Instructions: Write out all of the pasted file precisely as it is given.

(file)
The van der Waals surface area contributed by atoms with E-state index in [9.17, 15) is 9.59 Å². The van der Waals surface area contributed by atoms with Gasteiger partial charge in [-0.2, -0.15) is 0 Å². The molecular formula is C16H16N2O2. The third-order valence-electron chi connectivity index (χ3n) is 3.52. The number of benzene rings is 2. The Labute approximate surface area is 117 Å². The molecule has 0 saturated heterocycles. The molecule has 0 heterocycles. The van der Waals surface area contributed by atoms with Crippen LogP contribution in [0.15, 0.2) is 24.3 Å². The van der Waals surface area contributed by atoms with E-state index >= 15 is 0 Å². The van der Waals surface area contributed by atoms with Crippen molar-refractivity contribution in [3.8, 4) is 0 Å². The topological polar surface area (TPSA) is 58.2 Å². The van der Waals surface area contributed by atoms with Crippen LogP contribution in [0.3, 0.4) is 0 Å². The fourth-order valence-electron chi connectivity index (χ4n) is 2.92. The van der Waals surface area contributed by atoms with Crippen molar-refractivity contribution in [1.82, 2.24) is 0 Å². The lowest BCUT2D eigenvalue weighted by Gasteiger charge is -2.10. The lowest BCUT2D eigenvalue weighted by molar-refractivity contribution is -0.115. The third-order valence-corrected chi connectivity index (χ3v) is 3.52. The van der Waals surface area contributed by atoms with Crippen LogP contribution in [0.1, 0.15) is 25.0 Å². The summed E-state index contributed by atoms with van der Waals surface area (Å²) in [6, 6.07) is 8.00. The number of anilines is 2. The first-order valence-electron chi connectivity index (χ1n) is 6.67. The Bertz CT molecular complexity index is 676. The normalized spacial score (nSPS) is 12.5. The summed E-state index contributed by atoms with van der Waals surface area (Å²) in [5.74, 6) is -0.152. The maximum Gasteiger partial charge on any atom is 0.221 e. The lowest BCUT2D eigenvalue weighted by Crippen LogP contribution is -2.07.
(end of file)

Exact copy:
The van der Waals surface area contributed by atoms with E-state index in [9.17, 15) is 9.59 Å². The van der Waals surface area contributed by atoms with Gasteiger partial charge in [-0.2, -0.15) is 0 Å². The molecular formula is C16H16N2O2. The third-order valence-electron chi connectivity index (χ3n) is 3.52. The number of benzene rings is 2. The Labute approximate surface area is 117 Å². The molecule has 0 saturated heterocycles. The molecule has 0 heterocycles. The van der Waals surface area contributed by atoms with Crippen LogP contribution in [0.15, 0.2) is 24.3 Å². The van der Waals surface area contributed by atoms with E-state index >= 15 is 0 Å². The van der Waals surface area contributed by atoms with Crippen molar-refractivity contribution in [3.8, 4) is 0 Å². The topological polar surface area (TPSA) is 58.2 Å². The van der Waals surface area contributed by atoms with Crippen LogP contribution in [0.3, 0.4) is 0 Å². The fourth-order valence-electron chi connectivity index (χ4n) is 2.92. The van der Waals surface area contributed by atoms with Crippen molar-refractivity contribution in [1.82, 2.24) is 0 Å². The lowest BCUT2D eigenvalue weighted by Gasteiger charge is -2.10. The lowest BCUT2D eigenvalue weighted by molar-refractivity contribution is -0.115. The third-order valence-corrected chi connectivity index (χ3v) is 3.52. The van der Waals surface area contributed by atoms with Crippen LogP contribution in [0.1, 0.15) is 25.0 Å². The summed E-state index contributed by atoms with van der Waals surface area (Å²) in [6, 6.07) is 8.00. The number of anilines is 2. The first-order valence-electron chi connectivity index (χ1n) is 6.67. The Bertz CT molecular complexity index is 676. The normalized spacial score (nSPS) is 12.5. The summed E-state index contributed by atoms with van der Waals surface area (Å²) in [5.74, 6) is -0.152. The maximum Gasteiger partial charge on any atom is 0.221 e. The lowest BCUT2D eigenvalue weighted by Crippen LogP contribution is -2.07.